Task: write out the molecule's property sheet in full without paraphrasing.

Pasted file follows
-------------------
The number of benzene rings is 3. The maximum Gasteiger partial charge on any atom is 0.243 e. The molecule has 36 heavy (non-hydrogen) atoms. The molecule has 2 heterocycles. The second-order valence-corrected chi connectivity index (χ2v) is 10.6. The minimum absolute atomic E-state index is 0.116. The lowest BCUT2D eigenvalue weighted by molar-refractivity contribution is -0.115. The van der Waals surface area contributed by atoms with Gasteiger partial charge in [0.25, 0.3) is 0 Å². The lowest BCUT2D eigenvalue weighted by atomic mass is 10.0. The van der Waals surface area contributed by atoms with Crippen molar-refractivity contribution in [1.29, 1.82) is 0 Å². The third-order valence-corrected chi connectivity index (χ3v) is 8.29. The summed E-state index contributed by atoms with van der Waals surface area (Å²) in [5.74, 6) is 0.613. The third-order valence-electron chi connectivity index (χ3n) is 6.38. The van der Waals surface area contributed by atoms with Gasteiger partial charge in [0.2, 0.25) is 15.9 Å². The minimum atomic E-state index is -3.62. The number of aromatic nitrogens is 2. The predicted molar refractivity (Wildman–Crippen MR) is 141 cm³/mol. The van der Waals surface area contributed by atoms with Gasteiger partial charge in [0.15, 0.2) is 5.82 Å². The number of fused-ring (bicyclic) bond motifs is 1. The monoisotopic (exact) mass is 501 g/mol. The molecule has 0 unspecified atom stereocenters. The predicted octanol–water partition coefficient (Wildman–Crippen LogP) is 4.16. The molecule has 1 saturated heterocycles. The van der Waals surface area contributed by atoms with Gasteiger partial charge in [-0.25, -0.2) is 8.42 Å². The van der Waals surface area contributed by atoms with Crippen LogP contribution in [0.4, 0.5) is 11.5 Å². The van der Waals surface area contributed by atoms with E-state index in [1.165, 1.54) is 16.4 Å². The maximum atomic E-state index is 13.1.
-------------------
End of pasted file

The number of benzene rings is 3. The maximum Gasteiger partial charge on any atom is 0.243 e. The molecule has 36 heavy (non-hydrogen) atoms. The molecule has 2 heterocycles. The second-order valence-corrected chi connectivity index (χ2v) is 10.6. The minimum absolute atomic E-state index is 0.116. The lowest BCUT2D eigenvalue weighted by molar-refractivity contribution is -0.115. The van der Waals surface area contributed by atoms with Gasteiger partial charge in [0.25, 0.3) is 0 Å². The lowest BCUT2D eigenvalue weighted by atomic mass is 10.0. The van der Waals surface area contributed by atoms with Crippen molar-refractivity contribution in [1.29, 1.82) is 0 Å². The third-order valence-corrected chi connectivity index (χ3v) is 8.29. The summed E-state index contributed by atoms with van der Waals surface area (Å²) in [5.74, 6) is 0.613. The third-order valence-electron chi connectivity index (χ3n) is 6.38. The van der Waals surface area contributed by atoms with Gasteiger partial charge in [0.2, 0.25) is 15.9 Å². The minimum atomic E-state index is -3.62. The number of aromatic nitrogens is 2. The predicted molar refractivity (Wildman–Crippen MR) is 141 cm³/mol. The van der Waals surface area contributed by atoms with Gasteiger partial charge in [0.15, 0.2) is 5.82 Å². The number of fused-ring (bicyclic) bond motifs is 1. The monoisotopic (exact) mass is 501 g/mol. The molecule has 0 unspecified atom stereocenters. The predicted octanol–water partition coefficient (Wildman–Crippen LogP) is 4.16. The molecule has 1 saturated heterocycles. The van der Waals surface area contributed by atoms with Gasteiger partial charge in [-0.25, -0.2) is 8.42 Å². The van der Waals surface area contributed by atoms with Crippen LogP contribution in [0.4, 0.5) is 11.5 Å². The van der Waals surface area contributed by atoms with E-state index in [1.165, 1.54) is 16.4 Å². The maximum atomic E-state index is 13.1.